My goodness, this is exactly the quick and dirty math I did but then chose not to post. Had to check the username to make I hadn't posted.
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Old 08-02-2017, 12:05 AM
 
1,048 posts, read 512,583 times
Reputation: 1800
My 2 cents...

I retired at 42.

A couple years prior to retiring, it became obvious to me that for early retirees, there were 2 phases to retirement planning (pre "SS and Medicare " and post " SS and Medicare). I needed to plan for both phases individually. It also made sense, after a few calculations, that if I could control my present day expenses to match my present SS and Medicare numbers, retirement planning would be reduced to planning for only the interim period...between then and when I anticipated taking SS.

I immediately reduced my expenses to less than my anticipated SS payments. This meant paying off the mortgage and all other debts. I realize not everyone can do this, but I could, and did.

You following? If so...

This simplified the planning tremendously. Why? Because it changed an indeterminate amount of time to a definitive amount of time to plan for. I only had to plan from my current age until the day I took SS and Medicare.

For me, that was about 25 years. I set a number that I figured I needed as a nest egg to support my current expenses for 25 years.

I'm 13 years into retirement now and the "nest egg" is currently 125% of the original. And that was after a very unfortunate "sequence risk " of the 2008 financial mess. So I'm in better shape than I was when I retired. Doesn't mean I'm home free, but in way better shape than I anticipated.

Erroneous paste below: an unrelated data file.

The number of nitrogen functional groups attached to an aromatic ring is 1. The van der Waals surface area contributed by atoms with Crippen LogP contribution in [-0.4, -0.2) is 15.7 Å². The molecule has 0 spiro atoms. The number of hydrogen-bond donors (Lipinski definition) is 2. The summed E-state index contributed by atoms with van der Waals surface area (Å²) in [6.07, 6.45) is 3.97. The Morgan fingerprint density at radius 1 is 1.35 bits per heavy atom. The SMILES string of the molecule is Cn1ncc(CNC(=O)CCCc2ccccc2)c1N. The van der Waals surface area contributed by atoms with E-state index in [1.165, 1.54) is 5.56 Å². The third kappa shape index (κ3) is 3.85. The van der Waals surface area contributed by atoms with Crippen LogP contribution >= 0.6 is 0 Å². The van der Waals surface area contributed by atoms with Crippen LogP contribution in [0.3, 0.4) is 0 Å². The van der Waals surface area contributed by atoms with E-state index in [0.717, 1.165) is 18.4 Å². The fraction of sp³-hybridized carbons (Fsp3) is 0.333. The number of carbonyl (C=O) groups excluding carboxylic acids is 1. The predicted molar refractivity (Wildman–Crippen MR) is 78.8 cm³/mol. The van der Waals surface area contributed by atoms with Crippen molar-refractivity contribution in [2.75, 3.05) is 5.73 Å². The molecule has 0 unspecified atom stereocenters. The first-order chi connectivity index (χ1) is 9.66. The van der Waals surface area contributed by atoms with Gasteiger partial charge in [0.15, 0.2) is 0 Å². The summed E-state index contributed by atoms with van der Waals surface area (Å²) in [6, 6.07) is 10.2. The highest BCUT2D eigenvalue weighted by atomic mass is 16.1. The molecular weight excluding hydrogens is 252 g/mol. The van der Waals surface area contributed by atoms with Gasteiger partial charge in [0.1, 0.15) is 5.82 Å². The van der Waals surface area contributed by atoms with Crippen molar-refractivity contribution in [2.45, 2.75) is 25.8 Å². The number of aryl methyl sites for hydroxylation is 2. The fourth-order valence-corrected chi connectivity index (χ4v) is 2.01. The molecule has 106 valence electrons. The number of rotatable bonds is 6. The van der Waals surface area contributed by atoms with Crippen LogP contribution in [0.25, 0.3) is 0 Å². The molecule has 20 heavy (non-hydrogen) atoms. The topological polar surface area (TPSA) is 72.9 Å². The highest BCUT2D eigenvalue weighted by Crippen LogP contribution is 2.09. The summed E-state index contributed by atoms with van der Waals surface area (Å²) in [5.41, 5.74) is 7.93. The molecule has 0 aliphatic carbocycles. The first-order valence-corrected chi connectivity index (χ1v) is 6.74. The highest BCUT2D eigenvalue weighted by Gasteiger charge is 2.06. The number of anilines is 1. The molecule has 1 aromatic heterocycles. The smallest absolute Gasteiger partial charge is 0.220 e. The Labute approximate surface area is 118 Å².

My feeling is it's all about controlling expenses. I am naturally good at that. It's also about risk tolerance. Never been a scaredy cat......you need to assume some risk.... fixed income these days will never get you there....
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Old 08-02-2017, 03:40 AM
 
Location: Western Asia
3,187 posts, read 1,440,670 times
Reputation: 2524
Quote:
Originally Posted by eliza61nyc View Post
LOL, feeling the Monday morning blues on a Tuesday...

So I'm seriously considering retiring when I hit 58. If your living expense were $6,000 a month, what would be your comfort zone. the 6K includes everything, soup to nutz. mortgage, insurance, healthcare, kids college tuition and vacation fund.

Would not really want to move so for the foreseeable future, I'm stuck in a High cost of living area (Northeast)

Will have a pension of 2K

throw some numbers at me.....I may pass out but reach for the stars!!
Your shortfall will be:
- 4K/mo after tax $6K/mo for 4yrs till SS so that's $288K
- shortfall after 62 will be $6k- 3.8/K after tax which would be about $4K/mo from 58 till say 88 so that's ($48 * 30)= $1.44M
So minimum would be $1.44M + .288M) = $1.728M

I figured that you can earn about what inflation will be on average.


If it were me, I would seriously consider moving to a lower cost place and stay healthy and enjoy life rather than staying in an expensive area like NYC. That amount would be much lower in a less expensive area.